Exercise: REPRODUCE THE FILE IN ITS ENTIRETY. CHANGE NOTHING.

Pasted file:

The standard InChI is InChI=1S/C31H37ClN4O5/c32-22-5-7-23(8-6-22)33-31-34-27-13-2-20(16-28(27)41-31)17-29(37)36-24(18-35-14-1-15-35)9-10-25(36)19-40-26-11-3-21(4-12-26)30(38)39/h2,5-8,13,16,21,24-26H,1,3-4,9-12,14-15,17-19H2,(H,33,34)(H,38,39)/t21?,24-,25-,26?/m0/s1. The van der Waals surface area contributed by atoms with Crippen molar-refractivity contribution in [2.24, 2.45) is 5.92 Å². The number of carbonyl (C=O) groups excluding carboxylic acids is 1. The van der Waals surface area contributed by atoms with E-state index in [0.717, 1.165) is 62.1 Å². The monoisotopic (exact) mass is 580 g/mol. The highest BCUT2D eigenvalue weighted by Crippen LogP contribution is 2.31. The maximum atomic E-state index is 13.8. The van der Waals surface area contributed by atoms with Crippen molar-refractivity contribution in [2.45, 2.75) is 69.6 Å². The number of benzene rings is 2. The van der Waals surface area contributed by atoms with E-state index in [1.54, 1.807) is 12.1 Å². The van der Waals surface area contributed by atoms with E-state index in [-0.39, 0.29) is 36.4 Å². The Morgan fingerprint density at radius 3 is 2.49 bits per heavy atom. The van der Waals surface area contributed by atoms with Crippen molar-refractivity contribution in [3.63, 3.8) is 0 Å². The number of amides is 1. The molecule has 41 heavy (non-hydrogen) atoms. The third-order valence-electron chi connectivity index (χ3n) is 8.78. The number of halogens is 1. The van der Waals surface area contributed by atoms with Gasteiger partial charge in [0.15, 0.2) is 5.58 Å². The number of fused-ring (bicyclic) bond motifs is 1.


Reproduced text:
The standard InChI is InChI=1S/C31H37ClN4O5/c32-22-5-7-23(8-6-22)33-31-34-27-13-2-20(16-28(27)41-31)17-29(37)36-24(18-35-14-1-15-35)9-10-25(36)19-40-26-11-3-21(4-12-26)30(38)39/h2,5-8,13,16,21,24-26H,1,3-4,9-12,14-15,17-19H2,(H,33,34)(H,38,39)/t21?,24-,25-,26?/m0/s1. The van der Waals surface area contributed by atoms with Crippen molar-refractivity contribution in [2.24, 2.45) is 5.92 Å². The number of carbonyl (C=O) groups excluding carboxylic acids is 1. The van der Waals surface area contributed by atoms with E-state index in [0.717, 1.165) is 62.1 Å². The monoisotopic (exact) mass is 580 g/mol. The highest BCUT2D eigenvalue weighted by Crippen LogP contribution is 2.31. The maximum atomic E-state index is 13.8. The van der Waals surface area contributed by atoms with Crippen molar-refractivity contribution in [2.45, 2.75) is 69.6 Å². The number of benzene rings is 2. The van der Waals surface area contributed by atoms with E-state index in [1.54, 1.807) is 12.1 Å². The van der Waals surface area contributed by atoms with E-state index in [-0.39, 0.29) is 36.4 Å². The Morgan fingerprint density at radius 3 is 2.49 bits per heavy atom. The van der Waals surface area contributed by atoms with Crippen molar-refractivity contribution in [3.63, 3.8) is 0 Å². The number of amides is 1. The molecule has 41 heavy (non-hydrogen) atoms. The third-order valence-electron chi connectivity index (χ3n) is 8.78. The number of halogens is 1. The van der Waals surface area contributed by atoms with Gasteiger partial charge in [0.15, 0.2) is 5.58 Å². The number of fused-ring (bicyclic) bond motifs is 1.